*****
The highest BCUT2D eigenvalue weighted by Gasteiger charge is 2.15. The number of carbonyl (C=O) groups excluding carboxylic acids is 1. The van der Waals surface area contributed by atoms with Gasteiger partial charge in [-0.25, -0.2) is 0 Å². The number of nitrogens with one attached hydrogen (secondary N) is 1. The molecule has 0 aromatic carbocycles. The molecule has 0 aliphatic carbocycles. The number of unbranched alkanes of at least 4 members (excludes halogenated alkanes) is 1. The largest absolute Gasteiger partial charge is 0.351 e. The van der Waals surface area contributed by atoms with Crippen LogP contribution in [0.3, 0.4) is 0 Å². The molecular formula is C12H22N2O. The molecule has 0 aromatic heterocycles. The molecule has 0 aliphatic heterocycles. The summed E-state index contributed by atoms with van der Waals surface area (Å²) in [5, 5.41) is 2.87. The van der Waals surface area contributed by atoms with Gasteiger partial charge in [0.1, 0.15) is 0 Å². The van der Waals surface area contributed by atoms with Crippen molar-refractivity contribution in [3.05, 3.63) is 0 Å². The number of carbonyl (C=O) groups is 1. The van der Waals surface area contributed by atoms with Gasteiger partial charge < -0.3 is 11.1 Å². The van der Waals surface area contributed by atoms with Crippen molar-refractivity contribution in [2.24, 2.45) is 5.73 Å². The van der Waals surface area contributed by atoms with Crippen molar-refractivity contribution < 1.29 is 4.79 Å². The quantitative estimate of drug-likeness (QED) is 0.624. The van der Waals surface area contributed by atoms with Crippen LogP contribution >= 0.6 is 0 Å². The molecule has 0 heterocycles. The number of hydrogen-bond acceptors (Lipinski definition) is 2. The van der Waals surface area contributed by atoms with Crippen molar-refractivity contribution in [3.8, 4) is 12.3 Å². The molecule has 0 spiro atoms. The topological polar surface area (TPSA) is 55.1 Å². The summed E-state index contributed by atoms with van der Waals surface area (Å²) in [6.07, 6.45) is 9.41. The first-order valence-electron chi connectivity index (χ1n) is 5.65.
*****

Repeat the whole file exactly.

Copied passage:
The highest BCUT2D eigenvalue weighted by Gasteiger charge is 2.15. The number of carbonyl (C=O) groups excluding carboxylic acids is 1. The van der Waals surface area contributed by atoms with Gasteiger partial charge in [-0.25, -0.2) is 0 Å². The number of nitrogens with one attached hydrogen (secondary N) is 1. The molecule has 0 aromatic carbocycles. The molecule has 0 aliphatic carbocycles. The number of unbranched alkanes of at least 4 members (excludes halogenated alkanes) is 1. The largest absolute Gasteiger partial charge is 0.351 e. The van der Waals surface area contributed by atoms with Crippen LogP contribution in [0.3, 0.4) is 0 Å². The molecular formula is C12H22N2O. The molecule has 0 aromatic heterocycles. The molecule has 0 aliphatic heterocycles. The summed E-state index contributed by atoms with van der Waals surface area (Å²) in [5, 5.41) is 2.87. The van der Waals surface area contributed by atoms with Gasteiger partial charge in [0.1, 0.15) is 0 Å². The van der Waals surface area contributed by atoms with Crippen molar-refractivity contribution in [3.05, 3.63) is 0 Å². The number of carbonyl (C=O) groups is 1. The van der Waals surface area contributed by atoms with Gasteiger partial charge < -0.3 is 11.1 Å². The van der Waals surface area contributed by atoms with Crippen molar-refractivity contribution in [2.24, 2.45) is 5.73 Å². The van der Waals surface area contributed by atoms with Crippen molar-refractivity contribution < 1.29 is 4.79 Å². The quantitative estimate of drug-likeness (QED) is 0.624. The van der Waals surface area contributed by atoms with Crippen LogP contribution >= 0.6 is 0 Å². The molecule has 0 heterocycles. The number of hydrogen-bond acceptors (Lipinski definition) is 2. The van der Waals surface area contributed by atoms with Crippen molar-refractivity contribution in [3.8, 4) is 12.3 Å². The molecule has 0 spiro atoms. The topological polar surface area (TPSA) is 55.1 Å². The summed E-state index contributed by atoms with van der Waals surface area (Å²) in [6.07, 6.45) is 9.41. The first-order valence-electron chi connectivity index (χ1n) is 5.65.